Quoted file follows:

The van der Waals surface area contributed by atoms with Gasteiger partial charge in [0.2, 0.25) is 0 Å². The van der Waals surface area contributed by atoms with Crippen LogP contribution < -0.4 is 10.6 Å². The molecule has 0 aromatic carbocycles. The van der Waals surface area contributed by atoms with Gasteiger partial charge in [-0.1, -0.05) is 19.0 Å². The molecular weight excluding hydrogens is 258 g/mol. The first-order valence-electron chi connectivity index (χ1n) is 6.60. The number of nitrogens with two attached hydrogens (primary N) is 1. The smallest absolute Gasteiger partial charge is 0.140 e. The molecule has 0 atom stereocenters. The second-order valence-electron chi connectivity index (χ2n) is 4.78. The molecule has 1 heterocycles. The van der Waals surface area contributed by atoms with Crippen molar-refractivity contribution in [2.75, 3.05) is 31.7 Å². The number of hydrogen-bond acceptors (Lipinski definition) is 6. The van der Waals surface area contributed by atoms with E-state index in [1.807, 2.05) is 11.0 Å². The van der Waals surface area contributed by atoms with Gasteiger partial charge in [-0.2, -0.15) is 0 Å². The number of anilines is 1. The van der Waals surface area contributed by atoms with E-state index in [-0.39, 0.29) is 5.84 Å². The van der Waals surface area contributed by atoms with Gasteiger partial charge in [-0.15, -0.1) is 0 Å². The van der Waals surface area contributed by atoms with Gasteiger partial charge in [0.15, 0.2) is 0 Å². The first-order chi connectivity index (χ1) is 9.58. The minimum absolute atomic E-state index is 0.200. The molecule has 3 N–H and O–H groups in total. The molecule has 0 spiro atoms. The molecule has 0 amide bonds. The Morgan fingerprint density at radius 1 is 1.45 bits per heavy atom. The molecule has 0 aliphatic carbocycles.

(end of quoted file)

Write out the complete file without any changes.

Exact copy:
The van der Waals surface area contributed by atoms with Gasteiger partial charge in [0.2, 0.25) is 0 Å². The van der Waals surface area contributed by atoms with Crippen LogP contribution < -0.4 is 10.6 Å². The molecule has 0 aromatic carbocycles. The van der Waals surface area contributed by atoms with Gasteiger partial charge in [-0.1, -0.05) is 19.0 Å². The molecular weight excluding hydrogens is 258 g/mol. The first-order valence-electron chi connectivity index (χ1n) is 6.60. The number of nitrogens with two attached hydrogens (primary N) is 1. The smallest absolute Gasteiger partial charge is 0.140 e. The molecule has 0 atom stereocenters. The second-order valence-electron chi connectivity index (χ2n) is 4.78. The molecule has 1 heterocycles. The van der Waals surface area contributed by atoms with Crippen molar-refractivity contribution in [2.75, 3.05) is 31.7 Å². The number of hydrogen-bond acceptors (Lipinski definition) is 6. The van der Waals surface area contributed by atoms with E-state index in [1.807, 2.05) is 11.0 Å². The van der Waals surface area contributed by atoms with Gasteiger partial charge in [-0.2, -0.15) is 0 Å². The number of anilines is 1. The van der Waals surface area contributed by atoms with E-state index in [-0.39, 0.29) is 5.84 Å². The van der Waals surface area contributed by atoms with Gasteiger partial charge in [-0.15, -0.1) is 0 Å². The van der Waals surface area contributed by atoms with Gasteiger partial charge in [0.15, 0.2) is 0 Å². The first-order chi connectivity index (χ1) is 9.58. The minimum absolute atomic E-state index is 0.200. The molecule has 3 N–H and O–H groups in total. The molecule has 0 spiro atoms. The molecule has 0 amide bonds. The Morgan fingerprint density at radius 1 is 1.45 bits per heavy atom. The molecule has 0 aliphatic carbocycles.